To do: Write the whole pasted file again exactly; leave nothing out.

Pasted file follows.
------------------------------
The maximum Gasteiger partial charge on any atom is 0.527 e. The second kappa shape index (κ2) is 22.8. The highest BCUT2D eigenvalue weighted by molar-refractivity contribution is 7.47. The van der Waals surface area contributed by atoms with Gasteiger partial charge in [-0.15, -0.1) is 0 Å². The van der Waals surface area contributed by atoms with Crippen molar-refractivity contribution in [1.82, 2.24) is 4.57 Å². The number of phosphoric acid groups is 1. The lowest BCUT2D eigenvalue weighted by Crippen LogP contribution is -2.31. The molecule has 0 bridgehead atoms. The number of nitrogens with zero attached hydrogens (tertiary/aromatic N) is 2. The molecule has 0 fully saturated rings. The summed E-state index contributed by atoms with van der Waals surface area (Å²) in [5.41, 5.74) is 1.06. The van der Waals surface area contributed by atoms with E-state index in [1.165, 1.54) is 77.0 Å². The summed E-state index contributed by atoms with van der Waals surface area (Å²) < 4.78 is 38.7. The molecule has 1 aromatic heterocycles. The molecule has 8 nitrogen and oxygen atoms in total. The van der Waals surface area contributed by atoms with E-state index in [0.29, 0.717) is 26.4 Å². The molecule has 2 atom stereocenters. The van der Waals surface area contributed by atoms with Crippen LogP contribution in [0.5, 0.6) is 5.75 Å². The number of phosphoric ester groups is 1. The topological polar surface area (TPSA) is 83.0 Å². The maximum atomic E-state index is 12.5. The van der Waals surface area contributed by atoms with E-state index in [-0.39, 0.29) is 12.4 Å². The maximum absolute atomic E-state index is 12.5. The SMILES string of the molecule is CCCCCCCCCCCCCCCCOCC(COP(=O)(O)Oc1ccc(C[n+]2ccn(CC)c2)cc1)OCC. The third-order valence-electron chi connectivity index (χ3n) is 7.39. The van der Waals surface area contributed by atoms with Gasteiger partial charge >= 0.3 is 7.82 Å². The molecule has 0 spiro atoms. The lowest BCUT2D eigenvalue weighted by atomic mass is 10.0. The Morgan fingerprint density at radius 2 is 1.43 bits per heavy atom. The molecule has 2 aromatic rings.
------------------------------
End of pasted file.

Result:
The maximum Gasteiger partial charge on any atom is 0.527 e. The second kappa shape index (κ2) is 22.8. The highest BCUT2D eigenvalue weighted by molar-refractivity contribution is 7.47. The van der Waals surface area contributed by atoms with Gasteiger partial charge in [-0.15, -0.1) is 0 Å². The van der Waals surface area contributed by atoms with Crippen molar-refractivity contribution in [1.82, 2.24) is 4.57 Å². The number of phosphoric acid groups is 1. The lowest BCUT2D eigenvalue weighted by Crippen LogP contribution is -2.31. The molecule has 0 bridgehead atoms. The number of nitrogens with zero attached hydrogens (tertiary/aromatic N) is 2. The molecule has 0 fully saturated rings. The summed E-state index contributed by atoms with van der Waals surface area (Å²) in [5.41, 5.74) is 1.06. The van der Waals surface area contributed by atoms with E-state index in [1.165, 1.54) is 77.0 Å². The summed E-state index contributed by atoms with van der Waals surface area (Å²) < 4.78 is 38.7. The molecule has 1 aromatic heterocycles. The molecule has 8 nitrogen and oxygen atoms in total. The van der Waals surface area contributed by atoms with E-state index in [0.29, 0.717) is 26.4 Å². The molecule has 2 atom stereocenters. The van der Waals surface area contributed by atoms with Crippen LogP contribution in [0.5, 0.6) is 5.75 Å². The number of phosphoric ester groups is 1. The topological polar surface area (TPSA) is 83.0 Å². The maximum atomic E-state index is 12.5. The van der Waals surface area contributed by atoms with E-state index in [-0.39, 0.29) is 12.4 Å². The maximum absolute atomic E-state index is 12.5. The SMILES string of the molecule is CCCCCCCCCCCCCCCCOCC(COP(=O)(O)Oc1ccc(C[n+]2ccn(CC)c2)cc1)OCC. The third-order valence-electron chi connectivity index (χ3n) is 7.39. The van der Waals surface area contributed by atoms with Gasteiger partial charge >= 0.3 is 7.82 Å². The molecule has 0 spiro atoms. The lowest BCUT2D eigenvalue weighted by atomic mass is 10.0. The Morgan fingerprint density at radius 2 is 1.43 bits per heavy atom. The molecule has 2 aromatic rings.